This paper seeks to examine the relationship of a network of social support for midlife women with their attitudes toward work‐family balance and work outcomes, including job satisfaction, organisational commitment, and career accomplishment.
A total of 1,089 women between the ages of 35 and 50 across three organizations were surveyed and then 72 of them interviewed.
Results indicate that the women generally received more personal social support than work‐based social support and more instrumental than expressive support from all sources. Work‐based social support was positively associated with job satisfaction, organisational commitment, and career accomplishment; personal social support was also associated with job satisfaction and organisational commitment. Work‐family balance may partially mediate the relationship between social support and work outcomes.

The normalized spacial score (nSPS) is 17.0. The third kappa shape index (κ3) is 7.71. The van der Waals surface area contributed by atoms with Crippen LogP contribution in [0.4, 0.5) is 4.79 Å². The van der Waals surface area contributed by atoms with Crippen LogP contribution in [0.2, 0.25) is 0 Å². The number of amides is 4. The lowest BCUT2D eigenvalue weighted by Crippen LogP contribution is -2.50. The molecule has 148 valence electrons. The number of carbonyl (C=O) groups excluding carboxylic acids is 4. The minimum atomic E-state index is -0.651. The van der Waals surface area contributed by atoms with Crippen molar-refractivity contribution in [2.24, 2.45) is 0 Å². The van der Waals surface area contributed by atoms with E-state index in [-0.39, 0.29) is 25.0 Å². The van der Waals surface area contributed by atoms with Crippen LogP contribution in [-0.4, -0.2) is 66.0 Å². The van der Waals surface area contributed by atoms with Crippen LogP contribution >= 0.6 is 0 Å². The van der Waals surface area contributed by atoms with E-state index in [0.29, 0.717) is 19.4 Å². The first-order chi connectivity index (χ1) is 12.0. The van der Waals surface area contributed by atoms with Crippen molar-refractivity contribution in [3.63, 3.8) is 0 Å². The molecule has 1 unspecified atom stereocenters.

Much of what is known about work‐life issues centers on the work‐family conflicts of younger women with children. Perceptions are explored of work‐life balance among women at midlife, an understudied population with significant work and personal responsibilities. This study contributes to research by examining the relationships among the full network of social support, work‐family balance, and work‐related outcomes, as well as the nature of this support for working women. The combination of quantitative and qualitative methods provides substantive insights into the complexity of these relationships for women at midlife.
Marcinkus, W.C., Whelan‐Berry, K.S. and Gordon, J.R. (2007), "The relationship of social support to the work‐family balance and work outcomes of midlife women", Women in Management Review, Vol. 22 No. 2, pp. 86-111. https://doi.org/10.1108/09649420710732060Download as .RIS
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